LAS VEGAS (KLAS) — The spectacle of Formula One is taking shape along the Las Vegas Strip, but through it all, some logistics and financing decisions have seemingly come at the last minute.

The disruptions have left the question on the minds of drivers, Strip workers and tourists: will it all be worth it?

Clark County Commission Chair Jim Gibson acknowledged there was a ticking timeline for the Las Vegas Grand Prix from the start.

“Did it happen too quickly?” Politics Now Anchor John Langeler asked.

“By any standard, it happened way quickly,” Gibson responded inside the 8 News Now studios Tuesday morning. “Once we got into it, it was obvious that the race was going to be a real challenge for us and the entire community.”

An aerial view of Koval Lane, where cars wait along temporary grandstands and the pit building while crews install a temporary 750-foot-long bridge at the Flamingo intersection and narrow traffic to one lane in both directions. (KLAS)

Gibson told 8 News Now it will be at least two years before he can say the investment was worth the disruptions that it brought to Las Vegas.

Those challenges began to span miles in length when repaving began on nearly four miles of public road in April, which halted traffic amidst rolling lane closures and blocked intersections along the Las Vegas Strip. Months later, F1 has yet to announce the official transportation plan for employees who are scheduled to work inside the circuit, which isolates 23,000 hotel rooms from the outside.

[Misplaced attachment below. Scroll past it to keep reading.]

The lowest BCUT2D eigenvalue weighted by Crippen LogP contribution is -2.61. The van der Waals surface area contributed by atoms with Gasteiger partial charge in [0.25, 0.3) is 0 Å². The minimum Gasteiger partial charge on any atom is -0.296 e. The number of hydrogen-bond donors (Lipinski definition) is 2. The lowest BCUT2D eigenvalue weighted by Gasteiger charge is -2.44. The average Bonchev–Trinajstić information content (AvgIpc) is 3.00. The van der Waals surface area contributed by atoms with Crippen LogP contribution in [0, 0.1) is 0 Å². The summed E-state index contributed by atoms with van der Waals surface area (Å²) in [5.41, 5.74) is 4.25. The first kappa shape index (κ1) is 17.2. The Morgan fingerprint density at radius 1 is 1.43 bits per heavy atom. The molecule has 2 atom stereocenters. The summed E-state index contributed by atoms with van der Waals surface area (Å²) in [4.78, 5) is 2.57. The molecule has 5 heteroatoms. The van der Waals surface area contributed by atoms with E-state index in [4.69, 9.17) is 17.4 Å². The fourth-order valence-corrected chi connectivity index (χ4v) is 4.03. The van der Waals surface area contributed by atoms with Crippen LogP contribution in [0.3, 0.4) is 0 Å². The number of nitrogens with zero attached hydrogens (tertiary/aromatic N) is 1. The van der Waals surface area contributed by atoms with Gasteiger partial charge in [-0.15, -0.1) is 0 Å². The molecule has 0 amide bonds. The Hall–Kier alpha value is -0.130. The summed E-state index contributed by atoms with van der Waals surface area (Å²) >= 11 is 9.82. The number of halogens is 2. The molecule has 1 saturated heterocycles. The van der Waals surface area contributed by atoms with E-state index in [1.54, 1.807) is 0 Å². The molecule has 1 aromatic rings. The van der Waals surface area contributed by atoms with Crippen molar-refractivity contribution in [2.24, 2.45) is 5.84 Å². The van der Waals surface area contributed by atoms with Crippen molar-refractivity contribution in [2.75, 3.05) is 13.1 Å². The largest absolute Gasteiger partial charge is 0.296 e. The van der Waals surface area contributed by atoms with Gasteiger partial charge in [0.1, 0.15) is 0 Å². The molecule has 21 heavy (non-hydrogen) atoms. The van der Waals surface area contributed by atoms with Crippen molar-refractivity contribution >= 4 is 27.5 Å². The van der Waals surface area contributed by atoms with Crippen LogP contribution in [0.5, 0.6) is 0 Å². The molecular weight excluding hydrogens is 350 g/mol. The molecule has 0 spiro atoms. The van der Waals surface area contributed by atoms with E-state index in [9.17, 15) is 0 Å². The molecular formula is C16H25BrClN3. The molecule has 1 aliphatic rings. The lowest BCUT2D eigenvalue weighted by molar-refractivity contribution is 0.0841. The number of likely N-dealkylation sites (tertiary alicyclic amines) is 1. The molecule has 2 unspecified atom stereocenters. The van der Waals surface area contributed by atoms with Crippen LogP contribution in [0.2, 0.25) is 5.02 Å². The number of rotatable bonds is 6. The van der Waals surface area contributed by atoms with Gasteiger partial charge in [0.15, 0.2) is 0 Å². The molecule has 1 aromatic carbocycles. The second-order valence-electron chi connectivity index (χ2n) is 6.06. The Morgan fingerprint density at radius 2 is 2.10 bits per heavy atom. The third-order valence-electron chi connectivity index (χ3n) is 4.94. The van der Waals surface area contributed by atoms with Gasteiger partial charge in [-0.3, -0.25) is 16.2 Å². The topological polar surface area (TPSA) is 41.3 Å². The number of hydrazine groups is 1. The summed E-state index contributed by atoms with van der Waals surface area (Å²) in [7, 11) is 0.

A deal with the Las Vegas Convention and Visitors Authority (LVCVA) was signed before finances were in order, which became apparent when the racing giant asked the county to pay half of its $80 million repaving project after that construction had started. LVCVA has committed to providing police, fire and volunteer services through the deal, which CEO and President Steve Hill expects to extend into a 10-year deal to match Clark County Commission’s acknowledgment of the race returning annually for a decade.

Just two weeks away from the green flag being dropped, Gibson said those negotiations have now paused.

“Is it okay for Clark County to basically let the race happen and sort out who’s going to pay for it months from now?” Langler asked.

“It’s okay with us,” Gibson said. “At the end of the day, Formula One has made a commitment. They didn’t pack up and leave when we said, ‘We’re going to pause this.’ They understand that this race is bigger than all of us. It’s bigger than they are.”

In defending the project, the commission chair points to money the county is expected to receive: $100 million in taxes that he says may benefit sectors like education and healthcare, along with an expected $1.3 billion in spending that he said “stays right here” in the valley. He added that around 7,700 jobs with a payroll of $360 million have been created or activated for the race.

“That is all a benefit to us, so it has not all been sacrifice. A lot of sacrifice, but not all,” Gibson said.

When asked if he believes the disruptions will be “worth it,” the commission chair said, “I think we need a couple of years to level out. This year has been very disruptive.”

Public roads that make up the F1 circuit will be closed to the public starting at 5:00 p.m. on Thursday, Nov. 16 until 2 a.m. the following day each day through Saturday, Nov. 18.